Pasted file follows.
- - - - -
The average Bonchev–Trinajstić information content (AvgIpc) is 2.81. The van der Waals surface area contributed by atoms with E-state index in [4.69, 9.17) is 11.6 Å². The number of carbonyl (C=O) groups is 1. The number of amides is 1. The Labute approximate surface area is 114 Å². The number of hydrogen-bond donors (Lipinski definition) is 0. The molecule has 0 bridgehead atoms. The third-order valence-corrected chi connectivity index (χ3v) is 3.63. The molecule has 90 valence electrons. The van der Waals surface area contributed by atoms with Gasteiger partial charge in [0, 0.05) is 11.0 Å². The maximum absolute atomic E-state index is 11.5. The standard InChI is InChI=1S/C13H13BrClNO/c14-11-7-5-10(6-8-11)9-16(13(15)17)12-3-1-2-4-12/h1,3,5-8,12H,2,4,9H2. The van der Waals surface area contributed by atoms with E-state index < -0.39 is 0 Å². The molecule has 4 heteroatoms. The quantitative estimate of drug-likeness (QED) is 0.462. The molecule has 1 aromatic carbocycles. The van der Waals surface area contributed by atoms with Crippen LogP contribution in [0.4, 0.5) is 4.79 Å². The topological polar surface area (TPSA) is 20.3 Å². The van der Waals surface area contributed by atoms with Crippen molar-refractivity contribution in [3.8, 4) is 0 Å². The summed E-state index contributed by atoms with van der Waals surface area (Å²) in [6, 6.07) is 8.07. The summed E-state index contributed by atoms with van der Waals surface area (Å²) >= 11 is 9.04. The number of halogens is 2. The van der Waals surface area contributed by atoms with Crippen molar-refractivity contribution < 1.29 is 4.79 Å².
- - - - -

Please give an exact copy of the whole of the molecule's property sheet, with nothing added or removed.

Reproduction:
The average Bonchev–Trinajstić information content (AvgIpc) is 2.81. The van der Waals surface area contributed by atoms with E-state index in [4.69, 9.17) is 11.6 Å². The number of carbonyl (C=O) groups is 1. The number of amides is 1. The Labute approximate surface area is 114 Å². The number of hydrogen-bond donors (Lipinski definition) is 0. The molecule has 0 bridgehead atoms. The third-order valence-corrected chi connectivity index (χ3v) is 3.63. The molecule has 90 valence electrons. The van der Waals surface area contributed by atoms with Gasteiger partial charge in [0, 0.05) is 11.0 Å². The maximum absolute atomic E-state index is 11.5. The standard InChI is InChI=1S/C13H13BrClNO/c14-11-7-5-10(6-8-11)9-16(13(15)17)12-3-1-2-4-12/h1,3,5-8,12H,2,4,9H2. The van der Waals surface area contributed by atoms with E-state index < -0.39 is 0 Å². The molecule has 4 heteroatoms. The quantitative estimate of drug-likeness (QED) is 0.462. The molecule has 1 aromatic carbocycles. The van der Waals surface area contributed by atoms with Crippen LogP contribution in [0.4, 0.5) is 4.79 Å². The topological polar surface area (TPSA) is 20.3 Å². The van der Waals surface area contributed by atoms with Crippen molar-refractivity contribution in [3.8, 4) is 0 Å². The summed E-state index contributed by atoms with van der Waals surface area (Å²) in [6, 6.07) is 8.07. The summed E-state index contributed by atoms with van der Waals surface area (Å²) >= 11 is 9.04. The number of halogens is 2. The van der Waals surface area contributed by atoms with Crippen molar-refractivity contribution < 1.29 is 4.79 Å².